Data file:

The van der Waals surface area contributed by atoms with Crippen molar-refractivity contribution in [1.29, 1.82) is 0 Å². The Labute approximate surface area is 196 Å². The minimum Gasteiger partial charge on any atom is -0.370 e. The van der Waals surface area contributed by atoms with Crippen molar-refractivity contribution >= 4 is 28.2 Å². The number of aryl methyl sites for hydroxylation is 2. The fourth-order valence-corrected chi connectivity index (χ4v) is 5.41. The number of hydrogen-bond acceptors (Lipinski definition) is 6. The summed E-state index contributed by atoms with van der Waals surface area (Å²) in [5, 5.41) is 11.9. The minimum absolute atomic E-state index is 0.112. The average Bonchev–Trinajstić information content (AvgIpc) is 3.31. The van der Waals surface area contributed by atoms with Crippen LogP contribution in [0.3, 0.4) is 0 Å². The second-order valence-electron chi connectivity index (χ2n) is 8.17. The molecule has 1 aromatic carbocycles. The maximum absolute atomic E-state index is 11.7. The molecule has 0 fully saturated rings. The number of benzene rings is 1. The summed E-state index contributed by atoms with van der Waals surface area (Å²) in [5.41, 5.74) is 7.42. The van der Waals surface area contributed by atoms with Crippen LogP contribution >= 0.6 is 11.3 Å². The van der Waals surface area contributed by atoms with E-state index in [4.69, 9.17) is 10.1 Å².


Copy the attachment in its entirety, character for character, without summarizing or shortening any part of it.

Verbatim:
The van der Waals surface area contributed by atoms with Crippen molar-refractivity contribution in [1.29, 1.82) is 0 Å². The Labute approximate surface area is 196 Å². The minimum Gasteiger partial charge on any atom is -0.370 e. The van der Waals surface area contributed by atoms with Crippen molar-refractivity contribution >= 4 is 28.2 Å². The number of aryl methyl sites for hydroxylation is 2. The fourth-order valence-corrected chi connectivity index (χ4v) is 5.41. The number of hydrogen-bond acceptors (Lipinski definition) is 6. The summed E-state index contributed by atoms with van der Waals surface area (Å²) in [5, 5.41) is 11.9. The minimum absolute atomic E-state index is 0.112. The average Bonchev–Trinajstić information content (AvgIpc) is 3.31. The van der Waals surface area contributed by atoms with Crippen LogP contribution in [0.3, 0.4) is 0 Å². The second-order valence-electron chi connectivity index (χ2n) is 8.17. The molecule has 1 aromatic carbocycles. The maximum absolute atomic E-state index is 11.7. The molecule has 0 fully saturated rings. The number of benzene rings is 1. The summed E-state index contributed by atoms with van der Waals surface area (Å²) in [5.41, 5.74) is 7.42. The van der Waals surface area contributed by atoms with Crippen LogP contribution >= 0.6 is 11.3 Å². The van der Waals surface area contributed by atoms with E-state index in [4.69, 9.17) is 10.1 Å².